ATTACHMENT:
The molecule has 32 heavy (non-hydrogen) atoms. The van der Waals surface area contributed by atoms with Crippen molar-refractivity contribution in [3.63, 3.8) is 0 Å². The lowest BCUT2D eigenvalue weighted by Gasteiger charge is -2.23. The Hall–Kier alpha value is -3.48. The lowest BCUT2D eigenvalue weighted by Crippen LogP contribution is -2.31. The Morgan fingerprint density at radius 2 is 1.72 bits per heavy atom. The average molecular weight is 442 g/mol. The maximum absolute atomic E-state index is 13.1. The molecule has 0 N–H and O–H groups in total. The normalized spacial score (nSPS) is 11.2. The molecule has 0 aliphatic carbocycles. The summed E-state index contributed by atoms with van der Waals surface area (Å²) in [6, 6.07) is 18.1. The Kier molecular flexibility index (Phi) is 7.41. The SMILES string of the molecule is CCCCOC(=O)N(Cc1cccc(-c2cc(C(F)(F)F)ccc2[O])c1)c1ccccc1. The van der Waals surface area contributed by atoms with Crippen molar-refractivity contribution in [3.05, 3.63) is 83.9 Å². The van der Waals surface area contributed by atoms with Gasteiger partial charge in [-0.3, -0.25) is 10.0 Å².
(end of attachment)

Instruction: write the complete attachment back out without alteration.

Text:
The molecule has 32 heavy (non-hydrogen) atoms. The van der Waals surface area contributed by atoms with Crippen molar-refractivity contribution in [3.63, 3.8) is 0 Å². The lowest BCUT2D eigenvalue weighted by Gasteiger charge is -2.23. The Hall–Kier alpha value is -3.48. The lowest BCUT2D eigenvalue weighted by Crippen LogP contribution is -2.31. The Morgan fingerprint density at radius 2 is 1.72 bits per heavy atom. The average molecular weight is 442 g/mol. The maximum absolute atomic E-state index is 13.1. The molecule has 0 N–H and O–H groups in total. The normalized spacial score (nSPS) is 11.2. The molecule has 0 aliphatic carbocycles. The summed E-state index contributed by atoms with van der Waals surface area (Å²) in [6, 6.07) is 18.1. The Kier molecular flexibility index (Phi) is 7.41. The SMILES string of the molecule is CCCCOC(=O)N(Cc1cccc(-c2cc(C(F)(F)F)ccc2[O])c1)c1ccccc1. The van der Waals surface area contributed by atoms with Crippen molar-refractivity contribution in [3.05, 3.63) is 83.9 Å². The van der Waals surface area contributed by atoms with Gasteiger partial charge in [-0.3, -0.25) is 10.0 Å².